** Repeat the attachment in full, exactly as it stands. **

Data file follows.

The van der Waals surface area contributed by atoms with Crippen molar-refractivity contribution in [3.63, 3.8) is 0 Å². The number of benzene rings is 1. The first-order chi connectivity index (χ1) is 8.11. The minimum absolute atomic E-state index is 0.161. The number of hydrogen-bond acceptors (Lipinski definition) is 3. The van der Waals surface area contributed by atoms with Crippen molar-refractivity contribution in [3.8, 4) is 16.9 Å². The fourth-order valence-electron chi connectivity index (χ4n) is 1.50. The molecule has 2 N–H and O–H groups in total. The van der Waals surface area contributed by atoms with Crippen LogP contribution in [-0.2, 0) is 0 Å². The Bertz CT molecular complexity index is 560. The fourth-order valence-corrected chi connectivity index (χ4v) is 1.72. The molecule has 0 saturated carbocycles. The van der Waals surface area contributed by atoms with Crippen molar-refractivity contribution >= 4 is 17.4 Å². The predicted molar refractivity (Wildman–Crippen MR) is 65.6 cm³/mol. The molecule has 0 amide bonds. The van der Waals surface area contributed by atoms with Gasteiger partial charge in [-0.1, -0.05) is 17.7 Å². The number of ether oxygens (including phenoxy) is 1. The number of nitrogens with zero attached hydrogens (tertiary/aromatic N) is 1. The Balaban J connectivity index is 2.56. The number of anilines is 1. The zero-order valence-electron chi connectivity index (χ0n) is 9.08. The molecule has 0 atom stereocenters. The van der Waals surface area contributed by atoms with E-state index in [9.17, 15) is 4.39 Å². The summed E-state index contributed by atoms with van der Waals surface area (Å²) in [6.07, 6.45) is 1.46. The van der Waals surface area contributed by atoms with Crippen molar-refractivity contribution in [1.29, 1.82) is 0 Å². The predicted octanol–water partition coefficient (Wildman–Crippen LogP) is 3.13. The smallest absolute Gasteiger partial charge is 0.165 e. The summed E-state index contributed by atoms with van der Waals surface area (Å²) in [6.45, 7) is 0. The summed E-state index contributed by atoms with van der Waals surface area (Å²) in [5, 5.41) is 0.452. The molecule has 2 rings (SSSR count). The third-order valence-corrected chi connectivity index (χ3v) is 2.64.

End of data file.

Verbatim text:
The van der Waals surface area contributed by atoms with Crippen molar-refractivity contribution in [3.63, 3.8) is 0 Å². The number of benzene rings is 1. The first-order chi connectivity index (χ1) is 8.11. The minimum absolute atomic E-state index is 0.161. The number of hydrogen-bond acceptors (Lipinski definition) is 3. The van der Waals surface area contributed by atoms with Crippen molar-refractivity contribution in [3.8, 4) is 16.9 Å². The fourth-order valence-electron chi connectivity index (χ4n) is 1.50. The molecule has 2 N–H and O–H groups in total. The van der Waals surface area contributed by atoms with Crippen LogP contribution in [-0.2, 0) is 0 Å². The Bertz CT molecular complexity index is 560. The fourth-order valence-corrected chi connectivity index (χ4v) is 1.72. The molecule has 0 saturated carbocycles. The van der Waals surface area contributed by atoms with Crippen molar-refractivity contribution >= 4 is 17.4 Å². The predicted molar refractivity (Wildman–Crippen MR) is 65.6 cm³/mol. The molecule has 0 amide bonds. The van der Waals surface area contributed by atoms with Gasteiger partial charge in [-0.1, -0.05) is 17.7 Å². The number of ether oxygens (including phenoxy) is 1. The number of nitrogens with zero attached hydrogens (tertiary/aromatic N) is 1. The Balaban J connectivity index is 2.56. The number of anilines is 1. The zero-order valence-electron chi connectivity index (χ0n) is 9.08. The molecule has 0 atom stereocenters. The van der Waals surface area contributed by atoms with E-state index in [9.17, 15) is 4.39 Å². The summed E-state index contributed by atoms with van der Waals surface area (Å²) in [6.07, 6.45) is 1.46. The van der Waals surface area contributed by atoms with Crippen molar-refractivity contribution in [1.29, 1.82) is 0 Å². The predicted octanol–water partition coefficient (Wildman–Crippen LogP) is 3.13. The smallest absolute Gasteiger partial charge is 0.165 e. The summed E-state index contributed by atoms with van der Waals surface area (Å²) in [6.45, 7) is 0. The summed E-state index contributed by atoms with van der Waals surface area (Å²) in [5, 5.41) is 0.452. The molecule has 2 rings (SSSR count). The third-order valence-corrected chi connectivity index (χ3v) is 2.64.